Wednesday, November 28, 2007

Welcome to the Lemon Law Lawyer Blog

Thank you for visiting. Please feel free to post questions or comments concerning "lemon law" or other consumer law issues. In this entry, I'll answer some of the more frequently asked questions that I've received about "lemon law" lately. While almost all states now have "lemon laws" and consumer protection acts (sometimes called "unfair trade practice acts"), not all state laws are uniform. Also, even federal laws that apply across the country may be interpreted differently from circuit to circuit. Thus, this blog is not intended to provide legal advice or to be a substitute for individual legal analysis. If you have a legal concern, you should consult an attorney in your locality.
Q What kinds of vehicles are covered by Michigan's "lemon law"?
A. Any new passenger vehicle that is either purchased or leased in Michigan or that is purchased or leased by a Michigan resident. Cars, trucks and vans are generally covered, for example, while motor homes and recreational vehicles are not. Here is a link to the definitions under Michigan's lemon law:
Q Am I out of luck if my vehicle is used or is otherwise outside the "lemon law"?
A. Not necessarily. Many vehicles not covered under the "lemon law" are still covered under other consumer laws, such as the Uniform Commercial Code, the Magnuson-Moss Warranty Act, and the Michigan Consumer Protection Act. Thus, there may be help for consumers who have purchased a "lemon" motor home, motorcycle, boat, snowmobile or ATV. (For a more complete explanation, please visit my website,, and click on "Lemon Law 101.")
Q What makes a "lemon" a lemon?
A. Under the lemon law, a "lemon" is a vehicle that has been through 4 or more unsuccessful repair attempts for the same problem, or has accumulated 30 days in the shop during the first year of ownership. Even under the "4 times" standard, the problem must be reported to the manufacturer or the manufacturer's authorized dealer within the first year of ownership. Here is a link to this portion of Michigan's lemon law:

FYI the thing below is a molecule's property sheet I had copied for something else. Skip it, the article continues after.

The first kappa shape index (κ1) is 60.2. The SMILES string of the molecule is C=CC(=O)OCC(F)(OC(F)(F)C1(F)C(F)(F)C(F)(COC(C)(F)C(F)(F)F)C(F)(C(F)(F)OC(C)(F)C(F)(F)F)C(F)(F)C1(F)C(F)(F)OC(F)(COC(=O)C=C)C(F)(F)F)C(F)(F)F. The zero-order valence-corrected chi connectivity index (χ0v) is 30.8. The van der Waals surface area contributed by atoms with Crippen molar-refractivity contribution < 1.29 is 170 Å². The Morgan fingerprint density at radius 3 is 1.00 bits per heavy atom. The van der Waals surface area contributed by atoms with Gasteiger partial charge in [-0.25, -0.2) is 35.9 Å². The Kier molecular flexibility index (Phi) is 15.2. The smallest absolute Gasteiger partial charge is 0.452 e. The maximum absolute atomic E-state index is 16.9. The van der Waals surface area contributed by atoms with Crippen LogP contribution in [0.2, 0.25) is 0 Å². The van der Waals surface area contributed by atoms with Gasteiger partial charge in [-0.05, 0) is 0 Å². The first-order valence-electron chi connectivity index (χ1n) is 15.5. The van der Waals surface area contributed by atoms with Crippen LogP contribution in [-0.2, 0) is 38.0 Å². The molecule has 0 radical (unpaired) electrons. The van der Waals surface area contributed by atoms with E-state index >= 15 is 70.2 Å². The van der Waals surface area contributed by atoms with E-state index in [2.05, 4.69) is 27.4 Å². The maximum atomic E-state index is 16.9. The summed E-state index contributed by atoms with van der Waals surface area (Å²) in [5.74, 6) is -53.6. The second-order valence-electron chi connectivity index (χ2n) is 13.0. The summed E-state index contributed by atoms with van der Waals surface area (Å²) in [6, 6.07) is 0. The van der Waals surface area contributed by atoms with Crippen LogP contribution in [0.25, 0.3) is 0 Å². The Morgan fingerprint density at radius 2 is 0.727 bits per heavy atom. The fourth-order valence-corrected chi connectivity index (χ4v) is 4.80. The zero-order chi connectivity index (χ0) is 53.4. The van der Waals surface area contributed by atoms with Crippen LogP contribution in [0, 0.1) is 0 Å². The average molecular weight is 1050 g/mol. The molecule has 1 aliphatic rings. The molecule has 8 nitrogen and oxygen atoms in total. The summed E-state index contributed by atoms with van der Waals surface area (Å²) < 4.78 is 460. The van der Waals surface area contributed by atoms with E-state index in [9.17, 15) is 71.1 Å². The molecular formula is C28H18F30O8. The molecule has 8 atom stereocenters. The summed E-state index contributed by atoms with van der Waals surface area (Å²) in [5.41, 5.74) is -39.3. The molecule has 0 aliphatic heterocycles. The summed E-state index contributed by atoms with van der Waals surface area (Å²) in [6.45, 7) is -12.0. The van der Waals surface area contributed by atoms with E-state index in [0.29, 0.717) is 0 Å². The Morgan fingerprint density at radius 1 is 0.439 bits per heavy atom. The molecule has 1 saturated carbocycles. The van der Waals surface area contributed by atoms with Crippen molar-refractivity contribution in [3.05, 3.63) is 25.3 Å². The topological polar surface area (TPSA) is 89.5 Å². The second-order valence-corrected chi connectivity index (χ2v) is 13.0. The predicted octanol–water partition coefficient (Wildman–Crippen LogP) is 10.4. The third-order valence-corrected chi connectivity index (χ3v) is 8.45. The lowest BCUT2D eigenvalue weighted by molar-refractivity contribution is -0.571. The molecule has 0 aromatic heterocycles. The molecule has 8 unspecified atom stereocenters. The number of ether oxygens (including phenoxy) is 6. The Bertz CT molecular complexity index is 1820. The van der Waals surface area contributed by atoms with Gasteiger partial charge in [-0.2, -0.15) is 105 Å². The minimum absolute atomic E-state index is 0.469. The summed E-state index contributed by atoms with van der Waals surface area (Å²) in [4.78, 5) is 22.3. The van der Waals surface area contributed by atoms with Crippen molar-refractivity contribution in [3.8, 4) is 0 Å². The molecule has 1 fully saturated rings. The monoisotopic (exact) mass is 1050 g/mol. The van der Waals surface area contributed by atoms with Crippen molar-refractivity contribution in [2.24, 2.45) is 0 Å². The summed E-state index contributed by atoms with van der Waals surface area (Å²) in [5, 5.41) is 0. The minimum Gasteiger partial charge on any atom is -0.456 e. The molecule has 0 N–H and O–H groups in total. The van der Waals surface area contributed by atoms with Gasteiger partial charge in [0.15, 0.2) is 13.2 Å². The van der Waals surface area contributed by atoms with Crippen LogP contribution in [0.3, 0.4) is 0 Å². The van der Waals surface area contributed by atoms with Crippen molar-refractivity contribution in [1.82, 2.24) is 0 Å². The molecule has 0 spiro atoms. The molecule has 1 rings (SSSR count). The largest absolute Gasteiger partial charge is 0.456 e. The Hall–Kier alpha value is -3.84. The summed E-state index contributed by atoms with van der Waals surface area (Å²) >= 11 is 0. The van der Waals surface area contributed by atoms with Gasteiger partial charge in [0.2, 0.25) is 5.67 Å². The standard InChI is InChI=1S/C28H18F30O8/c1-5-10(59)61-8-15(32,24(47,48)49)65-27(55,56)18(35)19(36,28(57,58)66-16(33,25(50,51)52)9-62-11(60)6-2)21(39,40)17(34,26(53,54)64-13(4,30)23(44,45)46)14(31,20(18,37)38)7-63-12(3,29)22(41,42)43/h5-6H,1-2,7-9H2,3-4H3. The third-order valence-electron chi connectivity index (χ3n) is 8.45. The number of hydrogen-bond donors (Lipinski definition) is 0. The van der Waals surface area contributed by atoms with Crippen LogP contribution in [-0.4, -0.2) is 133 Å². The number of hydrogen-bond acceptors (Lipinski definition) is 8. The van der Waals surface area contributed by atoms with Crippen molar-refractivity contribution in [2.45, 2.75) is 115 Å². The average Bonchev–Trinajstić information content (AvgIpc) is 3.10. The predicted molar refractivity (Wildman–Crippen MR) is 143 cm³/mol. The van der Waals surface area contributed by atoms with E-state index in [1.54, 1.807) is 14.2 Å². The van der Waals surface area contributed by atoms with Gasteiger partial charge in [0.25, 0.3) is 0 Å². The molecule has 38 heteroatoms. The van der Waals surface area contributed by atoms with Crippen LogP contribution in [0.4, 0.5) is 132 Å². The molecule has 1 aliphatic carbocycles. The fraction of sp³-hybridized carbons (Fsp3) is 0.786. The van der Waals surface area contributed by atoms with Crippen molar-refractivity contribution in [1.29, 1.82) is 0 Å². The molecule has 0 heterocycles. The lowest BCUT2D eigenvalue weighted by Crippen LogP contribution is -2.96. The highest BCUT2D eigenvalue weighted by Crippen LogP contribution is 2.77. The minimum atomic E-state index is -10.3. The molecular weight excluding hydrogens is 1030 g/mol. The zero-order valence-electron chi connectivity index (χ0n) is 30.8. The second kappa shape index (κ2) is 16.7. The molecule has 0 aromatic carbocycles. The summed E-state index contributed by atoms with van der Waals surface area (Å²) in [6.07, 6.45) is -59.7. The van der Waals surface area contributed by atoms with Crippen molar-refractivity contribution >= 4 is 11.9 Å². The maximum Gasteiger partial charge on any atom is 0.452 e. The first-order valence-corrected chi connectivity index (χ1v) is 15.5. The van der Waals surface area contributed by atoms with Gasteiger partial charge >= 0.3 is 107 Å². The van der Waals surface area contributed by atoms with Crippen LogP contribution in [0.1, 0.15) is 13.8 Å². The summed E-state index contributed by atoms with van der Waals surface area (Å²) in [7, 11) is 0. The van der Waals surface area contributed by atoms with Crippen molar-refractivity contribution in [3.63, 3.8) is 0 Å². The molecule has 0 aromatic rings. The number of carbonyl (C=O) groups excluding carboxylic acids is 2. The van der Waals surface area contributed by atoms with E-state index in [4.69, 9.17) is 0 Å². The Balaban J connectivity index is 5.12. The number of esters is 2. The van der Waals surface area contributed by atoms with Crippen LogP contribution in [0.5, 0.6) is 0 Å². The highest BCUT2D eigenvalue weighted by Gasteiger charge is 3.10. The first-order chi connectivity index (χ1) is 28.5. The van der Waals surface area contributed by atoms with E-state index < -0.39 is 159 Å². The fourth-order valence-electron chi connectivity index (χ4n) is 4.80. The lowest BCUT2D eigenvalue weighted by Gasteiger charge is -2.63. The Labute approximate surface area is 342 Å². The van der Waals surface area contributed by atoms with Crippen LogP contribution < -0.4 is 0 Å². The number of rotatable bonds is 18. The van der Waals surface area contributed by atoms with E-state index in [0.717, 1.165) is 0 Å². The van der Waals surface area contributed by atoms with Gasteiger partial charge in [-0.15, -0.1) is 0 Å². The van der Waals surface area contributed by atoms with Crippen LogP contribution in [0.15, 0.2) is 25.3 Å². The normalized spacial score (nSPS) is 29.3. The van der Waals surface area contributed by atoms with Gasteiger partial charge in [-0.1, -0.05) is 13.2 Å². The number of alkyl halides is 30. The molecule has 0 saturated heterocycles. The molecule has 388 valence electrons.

Q How do I protect my rights under the "lemon law"?
A. Once the vehicle has been in the shop 3 times for the same problem, or has accumulated 25 days, you'll need to send a "last chance" letter to the manufacturer by certified mail, return receipt requested. The manufacturer should then contact you to direct you to a "reasonably accessible" repair facility. Once the vehicle is at the repair facility, the manufacturer has 5 business days to get the vehicle fixed. If the repairs are still unsuccessful, it is presumed under the law that the vehicle is a "lemon." Caution: Never relinquish your original documents -- always send copies -- and be sure to keep a copy of any correspondence that you send or receive, including the receipts for certified mail return service.
Q. What am I entitled to if I prove I have a lemon?
A. Under the law, the manufacturer is required to refund your money (less a reasonable offset for use based on a statutory formula) or replace the vehicle with a comparable new vehicle acceptable to you. If you have to hire a lawyer to enforce your rights and your lawyers wins the case, the manufacturer is required to pay your costs and attorney fees.
Q What if my vehicle has a serious problem, such as a premature engine or transmission failure, but has not been in the shop 4 times or 30 days or more?
A. Such problems understandably cause many consumers to lose faith in the vehicle. This is known in legal circles as the "shaken faith doctrine." Even if your vehicle does not meet the "lemon law" criteria, you may still have the right to recover damages or have your vehicle bought back at the seller's or manufacturer's expense.
NEXT TIME: In addition to answering posted questions, I'll cover some of the "myths" dealers, manufacturers and finance companies hope you'll believe.